Minding Shadows: the documentary film trailer
A young man survives the Rwanda genocide to grow up and become a Buddhist monk who teaches trauma healing to people around the world.
As a teenager after the genocide, devastated and eager to take personal revenge, Olivier Biraro enrolled in Karate and Taekwondo classes to become fierce and deadly…instead, he had a profound experience of peace and discipline, and it changed him forever.
Today, as the Venerable Sangharakkhita, he teaches people through the "Shadow Work" method to attain fierce peace and find forgiveness from the inside out.
WHY THIS FILM MATTERS
We live in a distressing world. Terrorism, mass immigration, corruption, political quagmires and secret injuries abound. Difficulties assert themselves in public and private realms, testing our resilience, creativity, and character. In order to face the many challenges of life--some of which begin in childhood, in unstable homes and contexts of poverty, racism or even war--we need effective tools and teachers. In order to thrive and bounce back, we must learn to clearly recognize and evaluate our difficulties, both those imposed upon us and those originating from within us. Such a clear view is the result of practice, and results from a cultivation of personal groundedness, mindful recognition that emotional reactions and mental perceptions are merely information, not threats or determining facts. With a cool and clear eye turned toward our troubles, we can begin to accept our surroundings and accept ourselves, to the extent that we can free ourselves from a context and proceed resiliently from one challenge to the next as if they were lily pads dotting the pond of life that time compels us to cross.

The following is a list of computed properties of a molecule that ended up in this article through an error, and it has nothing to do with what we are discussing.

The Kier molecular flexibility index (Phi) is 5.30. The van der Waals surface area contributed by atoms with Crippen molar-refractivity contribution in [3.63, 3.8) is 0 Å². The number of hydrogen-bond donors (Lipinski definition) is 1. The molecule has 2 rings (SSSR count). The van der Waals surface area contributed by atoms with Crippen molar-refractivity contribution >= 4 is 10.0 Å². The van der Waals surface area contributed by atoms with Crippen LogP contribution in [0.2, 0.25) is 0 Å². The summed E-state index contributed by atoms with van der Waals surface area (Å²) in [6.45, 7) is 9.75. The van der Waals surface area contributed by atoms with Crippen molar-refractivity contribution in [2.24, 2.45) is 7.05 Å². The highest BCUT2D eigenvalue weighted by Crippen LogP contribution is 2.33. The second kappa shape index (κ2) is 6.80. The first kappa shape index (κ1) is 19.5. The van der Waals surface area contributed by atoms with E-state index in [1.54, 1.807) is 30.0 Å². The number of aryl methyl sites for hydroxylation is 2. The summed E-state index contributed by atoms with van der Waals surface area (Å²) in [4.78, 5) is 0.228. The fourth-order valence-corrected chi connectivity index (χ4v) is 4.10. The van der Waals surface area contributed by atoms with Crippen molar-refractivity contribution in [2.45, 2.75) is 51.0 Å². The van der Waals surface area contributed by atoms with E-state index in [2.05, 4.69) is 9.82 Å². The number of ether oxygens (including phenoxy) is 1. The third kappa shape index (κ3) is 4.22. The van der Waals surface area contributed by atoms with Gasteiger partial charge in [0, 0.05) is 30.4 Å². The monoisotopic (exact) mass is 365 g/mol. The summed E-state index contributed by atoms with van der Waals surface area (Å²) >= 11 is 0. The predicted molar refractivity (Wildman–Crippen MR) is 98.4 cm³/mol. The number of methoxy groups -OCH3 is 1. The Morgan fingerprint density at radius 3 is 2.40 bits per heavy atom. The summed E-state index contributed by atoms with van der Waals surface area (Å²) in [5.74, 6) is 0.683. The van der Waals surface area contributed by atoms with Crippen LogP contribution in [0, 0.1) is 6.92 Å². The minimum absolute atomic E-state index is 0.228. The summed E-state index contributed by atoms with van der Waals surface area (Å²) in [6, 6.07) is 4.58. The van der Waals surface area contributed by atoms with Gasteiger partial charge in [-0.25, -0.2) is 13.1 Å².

Venerable Sangharakkhita’s story is a portrait of resilience in the face of evil, violence, and vengeant jealousy that provides a template for bouncing back from difficulties. It is both timely and timeless, a demonstration of resilience and flourishing after trauma, and a toolkit for handling the suffering afflicting us, from political to psychological levels. It casts an unblinking eye on the importance of airing out the shadows, secrets, fears and anger that so many people keep submerged. Filmed in Rwanda, Uganda and Switzerland, it extends a story of hope and recovery in the most unlikely situations. This story is a portrait of intelligent resilience and balanced, ethical, generous spiritual leadership that will captivate the interest of many people and speak to questions dear to the heart of many people: how to we forgive those who have gravely wronged us? How can we be free of our rage, blame, regret and shame? How can we become balanced individuals who are able to embrace all parts of our complicated pasts and inner turmoil?
This story is important because so many of us seek the peace, freedom and forgiveness attained by Sangharakkhita--but we don't know where to find it. We have been taught that we should forgive for our own sake--but we do not know how. This film follows a person who journeyed out of a profound darkness toward the light, who has learned to bring others with him. The heart of the film is his story out of darkness, and the guts of the film are his methods for thriving in the face of all the challenges life poses.
Where can I see the film?
Minding Shadows has completed the stages of pre-production/development and principal filming on the majority of Sangharakkhita's story. In June 2017 Jenn Lindsay acted as Producer/Director and Cameraperson in Rwanda and Uganda, opting to work alone in order to preserve trust, access and maneuverability. The footage captured during this production schedule forms the foundation of the film. Nevertheless, more remains to be captured....
After distribution to festivals, this documentary film will continue to be of interest to community interfaith/intercultural groups as a discussion piece about the role of healing, inner peace, interreligious peacebuilding and personal growth in dialogue efforts. Moreover, it can be a useful educational tool for classrooms and discussion leaders interested in exploring topics ranging from conflict resolution, the dialogue movement, personal healing and interreligious/intercultural dialogue conducted in the global South. It can be suitable for environments interested in theological, historical, social scientific discussion or for social events as a conversation piece.